Violence Due to the Economic Crisis
In December the head of the IMF warned about widespread civil unrest due to the deteriorating economic situation across the globe. There have already been problems in Greece, Russia, and China in the last several months. Now there are problems in Latvia and Bulgaria. I am no expert on the politics of these countries and I certainly do not profess any special knowledge about this situation, but the civil unrest in certain countries is just part of the unfolding tapestry of the economic crisis. We'll see how things go. Text in bold is my emphasis. From the NY Times:
Violent protests over political grievances and mounting economic woes shook the Latvian capital, Riga, late Tuesday, leaving around 25 people injured and leading to 106 arrests.
Officers cleared demonstrators on Wednesday in Sofia, Bulgaria. Several countries have faced protests over economic issues.
A protester faced riot police officers on Tuesday in Riga, Latvia. About 25 people were injured when the rally turned violent.
In the wake of the demonstrations, President Valdis Zatlers threatened Wednesday to call for a referendum that would allow voters to dissolve Parliament, saying trust in the government, including in its ability to deal with growing economic problems, had “collapsed catastrophically.”
For years, Latvia boasted of double-digit economic growth rates, but it has been shaken by the global economic downturn. Its central bank has spent a fifth of its reserves to guard against a steep devaluation of its currency, the lat, and experts expect a 5 percent contraction of the country’s gross domestic product in 2009. Salaries are expected to fall substantially, and unemployment is expected to rise.
The violence followed days of clashes in Greece last month over a number of issues, including economic stagnation and rising poverty as well as widespread corruption and a troubled education system. In Bulgaria on Wednesday, separate riots broke out in the capital, Sofia, after more than 2,000 people — including students, farmers and environmental activists — demonstrated in front of Parliament over economic conditions, Reuters reported.
Mr. Zatlers has long been aligned with the governing coalition, so his threat to dissolve Parliament came as a surprise — and was testament to nervousness about how economic troubles in the region could intersect with simmering political grievances.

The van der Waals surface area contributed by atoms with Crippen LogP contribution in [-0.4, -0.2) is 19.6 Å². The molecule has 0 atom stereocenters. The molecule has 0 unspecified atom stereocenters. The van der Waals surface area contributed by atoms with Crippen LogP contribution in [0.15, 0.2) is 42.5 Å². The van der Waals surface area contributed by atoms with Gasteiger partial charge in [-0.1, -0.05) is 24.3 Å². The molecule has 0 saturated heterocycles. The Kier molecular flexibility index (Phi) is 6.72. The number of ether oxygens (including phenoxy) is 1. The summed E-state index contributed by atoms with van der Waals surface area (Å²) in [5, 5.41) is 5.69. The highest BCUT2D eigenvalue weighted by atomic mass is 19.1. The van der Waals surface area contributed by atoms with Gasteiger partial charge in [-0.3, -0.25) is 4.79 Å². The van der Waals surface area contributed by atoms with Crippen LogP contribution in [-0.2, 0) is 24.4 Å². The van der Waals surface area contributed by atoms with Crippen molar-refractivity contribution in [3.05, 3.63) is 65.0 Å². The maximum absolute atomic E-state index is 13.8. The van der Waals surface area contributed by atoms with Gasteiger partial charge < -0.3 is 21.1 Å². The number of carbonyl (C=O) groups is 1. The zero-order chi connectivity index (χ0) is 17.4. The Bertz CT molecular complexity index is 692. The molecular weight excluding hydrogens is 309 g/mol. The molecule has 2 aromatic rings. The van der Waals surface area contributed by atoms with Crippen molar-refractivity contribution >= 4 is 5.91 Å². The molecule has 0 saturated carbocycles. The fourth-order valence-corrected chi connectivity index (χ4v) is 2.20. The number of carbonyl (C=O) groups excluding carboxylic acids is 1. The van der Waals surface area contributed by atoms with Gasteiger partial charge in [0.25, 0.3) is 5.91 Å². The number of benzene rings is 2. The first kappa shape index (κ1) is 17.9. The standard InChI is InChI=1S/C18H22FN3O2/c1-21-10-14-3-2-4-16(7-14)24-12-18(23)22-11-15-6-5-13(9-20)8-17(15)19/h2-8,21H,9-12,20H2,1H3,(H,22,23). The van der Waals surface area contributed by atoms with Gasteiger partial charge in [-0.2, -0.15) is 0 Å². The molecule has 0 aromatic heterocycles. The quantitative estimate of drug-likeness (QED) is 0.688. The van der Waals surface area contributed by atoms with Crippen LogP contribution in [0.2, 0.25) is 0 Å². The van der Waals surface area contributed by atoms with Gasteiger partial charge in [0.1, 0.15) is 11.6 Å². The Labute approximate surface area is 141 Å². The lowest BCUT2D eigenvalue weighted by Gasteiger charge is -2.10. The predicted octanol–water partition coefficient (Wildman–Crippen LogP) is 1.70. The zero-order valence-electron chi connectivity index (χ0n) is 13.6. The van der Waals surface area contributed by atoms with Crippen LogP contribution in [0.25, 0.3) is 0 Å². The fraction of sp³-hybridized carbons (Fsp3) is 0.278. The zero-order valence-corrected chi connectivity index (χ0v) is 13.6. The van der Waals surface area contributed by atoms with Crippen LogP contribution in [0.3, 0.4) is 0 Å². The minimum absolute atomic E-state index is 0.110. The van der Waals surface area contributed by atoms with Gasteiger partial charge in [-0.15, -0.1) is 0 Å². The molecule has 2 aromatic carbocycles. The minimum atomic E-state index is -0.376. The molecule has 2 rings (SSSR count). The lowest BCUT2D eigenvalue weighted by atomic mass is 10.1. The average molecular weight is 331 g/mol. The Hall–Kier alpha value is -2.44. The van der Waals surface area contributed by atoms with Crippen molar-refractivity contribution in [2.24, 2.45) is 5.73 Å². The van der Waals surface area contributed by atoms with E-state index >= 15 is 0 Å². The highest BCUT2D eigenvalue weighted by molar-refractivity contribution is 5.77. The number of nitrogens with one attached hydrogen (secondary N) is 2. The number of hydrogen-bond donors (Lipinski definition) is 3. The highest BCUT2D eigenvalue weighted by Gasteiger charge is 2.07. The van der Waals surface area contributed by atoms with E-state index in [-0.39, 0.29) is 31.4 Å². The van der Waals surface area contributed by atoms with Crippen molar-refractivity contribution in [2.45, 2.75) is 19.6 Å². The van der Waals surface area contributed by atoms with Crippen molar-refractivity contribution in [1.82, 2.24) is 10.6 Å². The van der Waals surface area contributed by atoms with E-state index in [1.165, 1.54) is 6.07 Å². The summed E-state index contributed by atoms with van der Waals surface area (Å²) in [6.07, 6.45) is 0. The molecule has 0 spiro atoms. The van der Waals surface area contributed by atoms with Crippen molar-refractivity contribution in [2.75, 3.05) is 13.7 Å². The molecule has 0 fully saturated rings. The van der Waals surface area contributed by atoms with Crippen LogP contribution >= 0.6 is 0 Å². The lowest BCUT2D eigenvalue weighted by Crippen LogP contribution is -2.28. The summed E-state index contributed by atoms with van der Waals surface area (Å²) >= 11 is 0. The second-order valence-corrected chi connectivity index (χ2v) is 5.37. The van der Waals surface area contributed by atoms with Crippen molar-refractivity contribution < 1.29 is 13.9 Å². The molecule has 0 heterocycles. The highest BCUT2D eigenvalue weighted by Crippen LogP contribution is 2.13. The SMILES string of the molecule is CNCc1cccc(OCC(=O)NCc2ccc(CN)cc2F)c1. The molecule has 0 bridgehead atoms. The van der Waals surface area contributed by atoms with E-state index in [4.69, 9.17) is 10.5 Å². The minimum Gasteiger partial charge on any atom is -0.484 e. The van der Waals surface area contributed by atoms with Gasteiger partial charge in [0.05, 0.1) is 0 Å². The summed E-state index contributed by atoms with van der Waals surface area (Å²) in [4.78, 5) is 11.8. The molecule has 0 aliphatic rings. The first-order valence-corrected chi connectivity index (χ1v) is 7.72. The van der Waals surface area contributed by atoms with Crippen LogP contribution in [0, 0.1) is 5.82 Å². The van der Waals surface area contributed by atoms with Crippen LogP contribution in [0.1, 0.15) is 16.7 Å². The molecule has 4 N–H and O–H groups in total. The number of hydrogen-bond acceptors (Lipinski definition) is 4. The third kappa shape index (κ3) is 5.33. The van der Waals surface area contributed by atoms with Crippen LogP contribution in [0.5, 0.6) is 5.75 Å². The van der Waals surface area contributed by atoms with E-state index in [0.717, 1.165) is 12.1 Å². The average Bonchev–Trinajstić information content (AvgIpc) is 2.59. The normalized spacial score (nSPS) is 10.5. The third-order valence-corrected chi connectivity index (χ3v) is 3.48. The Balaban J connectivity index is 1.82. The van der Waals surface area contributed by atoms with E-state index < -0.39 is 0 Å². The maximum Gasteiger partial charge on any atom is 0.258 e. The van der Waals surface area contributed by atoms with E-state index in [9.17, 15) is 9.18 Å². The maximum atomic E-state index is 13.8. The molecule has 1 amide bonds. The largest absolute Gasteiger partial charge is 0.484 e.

The rioting broke out Tuesday after around 10,000 people protested in historic Dome Square over the economic troubles and grievances involving corruption and competence of the government.
Several hundred protesters lingered after most of the crowd had left and started throwing snowballs and cobblestones at government buildings.
Several demonstrators also threw Molotov cocktails, according to Mareks Mattisons, a spokesman for Latvia’s Interior Ministry. In a public statement on Wednesday, President Zatlers denounced the violence, but said it was more important to ask “why people gathered in Dome Square.”
“We must not face further confrontation, we must do the things that are demanded by the public,” he said. “I refer to constitutional amendments, a plan to stimulate the economy, and reform of the national system of governance.”
Krisjanis Karins, a member of Parliament and former leader of the opposition New Era party, said the violence showed that financial woes had injected a new vehemence into old political complaints.
Protests in Latvia, he said, tended to follow a pattern of “standing, singing and just going home,” but the young protesters who showed up on Tuesday evening “seem to think the Greek or French way of expressing anger is better,” he said.
“In our neck of the woods, this just doesn’t happen,” he said. “But it did this time. Everyone is trying to figure out how much of this was provoked. Who are these people? Where did they come from?”
Whatever the answer, he said, Tuesday’s protests seem likely to force political change.
“In six months, we’re going to look back and yesterday will be a watershed,” he said. “I would be deeply surprised if it were not.”
President Zatlers made a series of strict demands of the Parliament, including a constitutional amendment that would allow voters to dismiss Parliament, and a new supervisory council to oversee economic development and the state’s use of loans.
He called for “new faces in the government,” chosen for competence rather than “their influence in the relevant party.” He said the changes must be made by March 31, or else he would propose a referendum that could dissolve Parliament.
“Only with such specific work can we calm the public down and offer at least a bit of hope that the process in this country will develop in a favorable direction,” he said.